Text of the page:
6. The struggle for the liberation of all the lands inhabited by Greeks continued. By mid-1832 the northern frontier of the new state had been set along the line extending from south of Volos to south of Árta. In 1864, the Ionian islands were added to Greece; in 1881 parts of Epirus and Thessaly. Crete, the islands of the Eastern Aegean and Macedonia were added in 1913 and Western Thrace in 1919. After World War II the Dodecanese islands were also returned to Greece.

7. The Greek struggle had elicited strong sympathy in Europe, and many leading intellectuals had promoted the Greek cause, including and most notably the English poet Lord Byron. His prestige and his role as a representative of the philhellenic London Committee (which raised both moral and financial support) came in a critical time for the course of the Greek cause. Lord George Byron also fought in the rebellious areas of Greece from December 1823 until 7 April 1824, when he died at Missolonghi.  Dionysios Solomos wrote a poem Ode on the Death of Lord Byron (first verse) which honours the poet and the liberal revolutionary:

For a moment, Liberty,
Let the war, the bloodshed sleep;
Hither come and silently
Over Byron’s body weep.

8. The popular cry “Freedom or Death” became the motto of the revolution and was constantly heard throughout the liberation. This war-cry is also a significant part of the Greek flag: it is believed that the nine lines of the flag reflects the number of syllables in the Greek phrase “Eleftheria i Thanatos” = Freedom or Death. Not only the flag, but the the Greek National Anthem “Hymn to Liberty” was born of the revolution. Dionysios Solomos wrote the lyrics in 1824, Nikolaos Mantzaros put it to music in 1828. (This English translation of the revolutionary ballad is by Rudyard Kipling in 1918.)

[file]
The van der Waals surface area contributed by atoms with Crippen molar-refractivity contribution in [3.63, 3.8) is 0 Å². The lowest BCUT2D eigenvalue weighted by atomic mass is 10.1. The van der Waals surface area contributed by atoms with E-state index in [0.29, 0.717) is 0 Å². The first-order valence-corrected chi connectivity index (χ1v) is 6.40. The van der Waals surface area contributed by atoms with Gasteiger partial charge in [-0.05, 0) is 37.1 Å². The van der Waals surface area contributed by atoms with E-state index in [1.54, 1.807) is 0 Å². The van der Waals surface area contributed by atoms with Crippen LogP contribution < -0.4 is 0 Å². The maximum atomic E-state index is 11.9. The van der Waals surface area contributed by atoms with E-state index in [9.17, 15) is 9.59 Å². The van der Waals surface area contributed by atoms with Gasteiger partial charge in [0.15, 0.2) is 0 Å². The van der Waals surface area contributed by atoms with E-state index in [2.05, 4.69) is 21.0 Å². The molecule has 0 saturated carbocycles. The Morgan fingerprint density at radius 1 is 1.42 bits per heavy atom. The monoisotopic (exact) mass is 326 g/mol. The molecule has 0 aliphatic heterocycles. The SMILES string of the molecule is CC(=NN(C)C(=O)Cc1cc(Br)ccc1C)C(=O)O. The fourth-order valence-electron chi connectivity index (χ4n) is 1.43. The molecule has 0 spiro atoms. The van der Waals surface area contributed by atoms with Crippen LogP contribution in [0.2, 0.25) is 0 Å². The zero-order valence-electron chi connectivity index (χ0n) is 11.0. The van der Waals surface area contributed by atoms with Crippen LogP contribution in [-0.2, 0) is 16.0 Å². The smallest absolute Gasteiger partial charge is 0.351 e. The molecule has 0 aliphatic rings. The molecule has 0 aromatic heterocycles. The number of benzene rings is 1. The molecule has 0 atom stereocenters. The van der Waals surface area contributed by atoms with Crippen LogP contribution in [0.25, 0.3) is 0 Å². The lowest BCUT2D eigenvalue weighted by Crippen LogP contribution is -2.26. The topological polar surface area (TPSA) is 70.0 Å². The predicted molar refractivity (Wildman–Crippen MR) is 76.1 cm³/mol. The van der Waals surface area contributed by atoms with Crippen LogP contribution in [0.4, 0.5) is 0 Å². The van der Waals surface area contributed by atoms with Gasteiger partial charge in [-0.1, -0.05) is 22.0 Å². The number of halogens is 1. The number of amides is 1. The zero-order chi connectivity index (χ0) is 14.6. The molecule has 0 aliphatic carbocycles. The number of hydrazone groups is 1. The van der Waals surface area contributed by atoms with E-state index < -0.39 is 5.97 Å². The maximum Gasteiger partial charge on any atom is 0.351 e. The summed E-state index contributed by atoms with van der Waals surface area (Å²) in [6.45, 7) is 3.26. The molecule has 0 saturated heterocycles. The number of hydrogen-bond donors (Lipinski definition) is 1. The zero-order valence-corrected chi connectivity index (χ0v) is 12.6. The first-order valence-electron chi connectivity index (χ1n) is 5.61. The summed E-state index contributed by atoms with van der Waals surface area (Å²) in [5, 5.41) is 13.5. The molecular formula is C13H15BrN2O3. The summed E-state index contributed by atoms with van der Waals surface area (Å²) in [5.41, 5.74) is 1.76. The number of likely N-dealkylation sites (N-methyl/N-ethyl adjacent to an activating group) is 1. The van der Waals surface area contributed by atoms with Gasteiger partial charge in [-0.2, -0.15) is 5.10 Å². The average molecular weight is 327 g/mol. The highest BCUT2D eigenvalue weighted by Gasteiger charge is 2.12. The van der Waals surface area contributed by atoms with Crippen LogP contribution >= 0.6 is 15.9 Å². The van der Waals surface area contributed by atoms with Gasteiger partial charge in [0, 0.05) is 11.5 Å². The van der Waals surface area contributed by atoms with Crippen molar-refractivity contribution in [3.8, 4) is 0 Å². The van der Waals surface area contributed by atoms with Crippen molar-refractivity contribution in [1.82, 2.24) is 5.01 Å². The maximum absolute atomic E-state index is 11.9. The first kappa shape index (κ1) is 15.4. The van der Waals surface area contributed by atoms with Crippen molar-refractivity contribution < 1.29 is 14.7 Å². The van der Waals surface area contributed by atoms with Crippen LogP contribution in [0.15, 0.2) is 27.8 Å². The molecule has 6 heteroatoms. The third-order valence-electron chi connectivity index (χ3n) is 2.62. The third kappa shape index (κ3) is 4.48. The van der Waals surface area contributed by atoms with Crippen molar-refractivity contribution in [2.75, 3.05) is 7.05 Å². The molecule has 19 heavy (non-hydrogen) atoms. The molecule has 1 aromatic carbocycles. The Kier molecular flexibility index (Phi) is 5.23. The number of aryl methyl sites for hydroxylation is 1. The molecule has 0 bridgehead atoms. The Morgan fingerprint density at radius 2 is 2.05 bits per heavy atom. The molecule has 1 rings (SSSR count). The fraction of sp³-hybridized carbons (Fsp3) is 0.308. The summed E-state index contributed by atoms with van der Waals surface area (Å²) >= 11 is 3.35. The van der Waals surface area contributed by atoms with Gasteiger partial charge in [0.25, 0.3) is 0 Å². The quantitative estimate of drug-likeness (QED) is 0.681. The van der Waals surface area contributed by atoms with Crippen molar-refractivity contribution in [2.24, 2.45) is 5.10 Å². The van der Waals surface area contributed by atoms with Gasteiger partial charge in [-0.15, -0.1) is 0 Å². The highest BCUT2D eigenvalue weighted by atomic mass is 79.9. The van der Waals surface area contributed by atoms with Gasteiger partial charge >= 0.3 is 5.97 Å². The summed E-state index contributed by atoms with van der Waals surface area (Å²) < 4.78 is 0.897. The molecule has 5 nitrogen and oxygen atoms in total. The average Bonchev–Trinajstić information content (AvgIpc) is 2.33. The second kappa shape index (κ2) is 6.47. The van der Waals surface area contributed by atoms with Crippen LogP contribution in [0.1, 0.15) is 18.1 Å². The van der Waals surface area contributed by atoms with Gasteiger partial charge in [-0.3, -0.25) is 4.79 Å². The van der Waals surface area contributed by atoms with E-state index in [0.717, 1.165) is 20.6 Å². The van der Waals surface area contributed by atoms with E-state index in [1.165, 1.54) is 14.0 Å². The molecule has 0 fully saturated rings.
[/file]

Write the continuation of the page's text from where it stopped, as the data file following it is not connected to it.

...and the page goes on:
We knew thee of old,
Oh, divinely restored,
By the lights of thine eyes,
And the light of thy Sword,
From the graves of our slain,
Shall thy valour prevail,
As we greet thee again-
Hail, Liberty! Hail!
As we greet thee again-
Hail, Liberty! Hail!
As we greet thee again-
Hail, Liberty! Hail!

9. Greeks celebrate the 25th of March as a double holiday: a historical and a religious one. Independence Day coincides with the Greek Orthodox Church’s celebration of the Annunciation to the Theotokos, when the Archangel Gabriel appeared to Mary and told her that she would bear the son of God.

10. A custom across the country on this day is to eat crispy, fried cod fish with garlic sauce (Bakaliaros skordalia). This has to do with the Lent before Eastern, where no animals or animal products should be eaten. However the Orthodox Church allowed an exception for the celebration of the Annunciation and that it the Cod fish! Here is the recipe for Bakaliaros skordalia.

Sources (and further reading):

Encyclopaedia Britannica on Greek Independence Day and War of Greek Independence

Wikipedia

Keep Talking Greece

Crete History

Lord Byron

Chris George, providing reliable PR counsel and effective advocacy. Need a go-to writer and experienced communicator? Call 613-983-0801 @ CG&A COMMUNICATIONS.

Lord Byron and his Support for the Greek Cause

Lord Byron was one of the most renowned English poets of the Romantic Era and he is the most celebrated philhellene volunteer of the War of Greek Independence.

Lord Byron travelled to the theatre of war in 1822, providing funds and supplies. His enchanting verse and vocal advocacy for the Hellenes stirred many to the Greek cause.

In Messolonghi in 1824, while preparing to lead patriots into battle, fell fatally ill. Upon his untimely death Greek poet Dionysios Solomos wrote Ode on the Death of Lord Byron in which the first verse reads: